Humans have a lot in common with bonobos
How are bonobos and humans alike? Let’s count some of the ways.
Perhaps the best-known bond lies deep within our cells, in the genetic instructions that make us what we are. For the last 10 years, it’s been known that humans share 98.7% of their genome with both bonobos and chimpanzees.
We have no closer genetic relatives than the members of those two species. There’s growing evidence, moreover, that in other key ways, humans and bonobos resemble each other most of all.
2. The 'Peter Pan' Ape
For one thing, both humans and bonobos are markedly neotenous, that is, we retain many juvenile features when we’re full grown. Human skin remains (more or less) naked. Adult human faces stay relatively flat, our heads remain large, our arms relatively short. For the most part, “we also retain the playfulness and curiosity of juveniles,” says renowned primatologist Frans de Waal. “We play, dance, and sing until we die, and we keep exploring new knowledge….” Neoteny has been called humanity’s hallmark, writes de Waal in his 2022 book Different. Gender through the Eyes of a Primatologist. (Norton 2022: 110-111).
“Bonobos have sipped from the same youth potion,” the primatologist continues. All their lives, bonobo voices remain high-pitched. Members of pan paniscus don’t develop the prominent eyebrow ridges seen in other adult ape faces. They keep the white tail tufts lost by chimps by the time they’re weaned. And like humans, both male and female bonobos remain remarkably playful throughout their lives. They have even been dubbed "The Peter Pan ape." “It is not uncommon to see bonobo females frolicking around, tickling and chasing each other with hoarse laughing sounds,” writes de Waal.
Like human females, adult female bonobos have a frontally oriented vulva equipped with a prominent clitoris, an anatomical arrangement that enhances the pleasure of face-to-face copulation. That position (and anatomy) is almost unknown among other primates, including chimpanzees, who mate front-to-back (“doggy-style”). In fact, for many years, face-to-face positioning during sex was believed to be an exclusively human activity. Bonobos, however, engage in it routinely.
Recent research into the muscle structure of bonobos also indicates that humans are more closely related to bonobos than chimpanzees. This insight developed when a research team dissected seven bonobo cadavers retained by the Antwerp Zoo (which has one of the largest groups of bonobos in captivity). The researchers then compared the differences between bonobos, common chimpanzees, and modern humans, along with other apes and primates. They found only 13 major differences between the musculature of bonobos and modern humans, compared to 20 major differences between the muscles of modern humans and common chimpanzees.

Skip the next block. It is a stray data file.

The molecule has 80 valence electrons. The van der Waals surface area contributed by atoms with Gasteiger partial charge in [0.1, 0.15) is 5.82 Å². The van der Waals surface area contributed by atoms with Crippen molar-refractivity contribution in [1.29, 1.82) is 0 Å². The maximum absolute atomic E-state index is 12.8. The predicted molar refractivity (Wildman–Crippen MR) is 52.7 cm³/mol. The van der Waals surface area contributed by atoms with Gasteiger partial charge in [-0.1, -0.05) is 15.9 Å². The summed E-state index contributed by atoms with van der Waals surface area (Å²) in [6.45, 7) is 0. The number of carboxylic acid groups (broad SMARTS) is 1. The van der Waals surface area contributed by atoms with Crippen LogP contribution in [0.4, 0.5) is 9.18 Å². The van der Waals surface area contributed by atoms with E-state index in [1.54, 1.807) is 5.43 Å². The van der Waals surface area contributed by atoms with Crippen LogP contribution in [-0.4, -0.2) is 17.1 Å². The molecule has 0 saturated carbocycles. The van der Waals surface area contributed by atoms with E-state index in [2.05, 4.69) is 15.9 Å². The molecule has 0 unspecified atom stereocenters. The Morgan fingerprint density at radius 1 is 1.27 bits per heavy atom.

In the 8 million years since the human and chimpanzee/ bonobo lineages diverged, “Bonobo muscles have changed least,” said Bernard Wood, a professor of human origins at George Washington University and one of the study co-authors. This suggests bonobos “are the closest we can get to having a ‘living’ ancestor.”
4. Socially Savvy
Other recent research sheds light on an important behavior shared by humans and bonobos in addition to youthful play.
Joint commitment is a sociological concept that goes beyond mere cooperation to include talking and behaving in ways that make such cooperation easier. Humans typically don’t disengage from shared activities without signaling their partner(s) in that activity. On a phone call, for example, we don’t just abruptly hang up. We use some stock phrase to wrap up the conversation. Or if we’re interrupted from a joint activity, we apologize or promise to return to it.
Up to now, there was no evidence that any animals act like humans when they engage in actions together. However, a study published in December 2020 in Science Advances provides evidence that bonobos do, to some extent.
The researchers systematically interrupted bonobos engaged in various activities at La Vallee des Singes, an animal park in western France. They found bonobos who had been engaged in social activities returned to the activity after being interrupted more often than those distracted from solitary activity. The patterns of communication at the time of the interruptions also “suggest that bonobos have some awareness of the social consequences linked to breaking joint commitments,” according to lead researcher Raphaela Heesen.
Are you ready to help save bonobos from extinction?
Studies conducted so far have shown many similarities between humans and our closest kin in the animal kingdom - bonobos. More research is needed to understand these amazing great apes who live only in the Democratic Republic of Congo. But they are threatened with extinction. You can join us to help save bonobos and their rainforest habitat by donating today!
Jeannette De Wyze was a journalist at the San Diego Reader for 30 years. Today she’s a bonobo lover and supporter as well as the volunteer liaison between Women’s Empowerment International and the Nyaka Grannies Project in Uganda. She also raises puppies to be service dogs for Canine Companions for Independence and is an active blogger.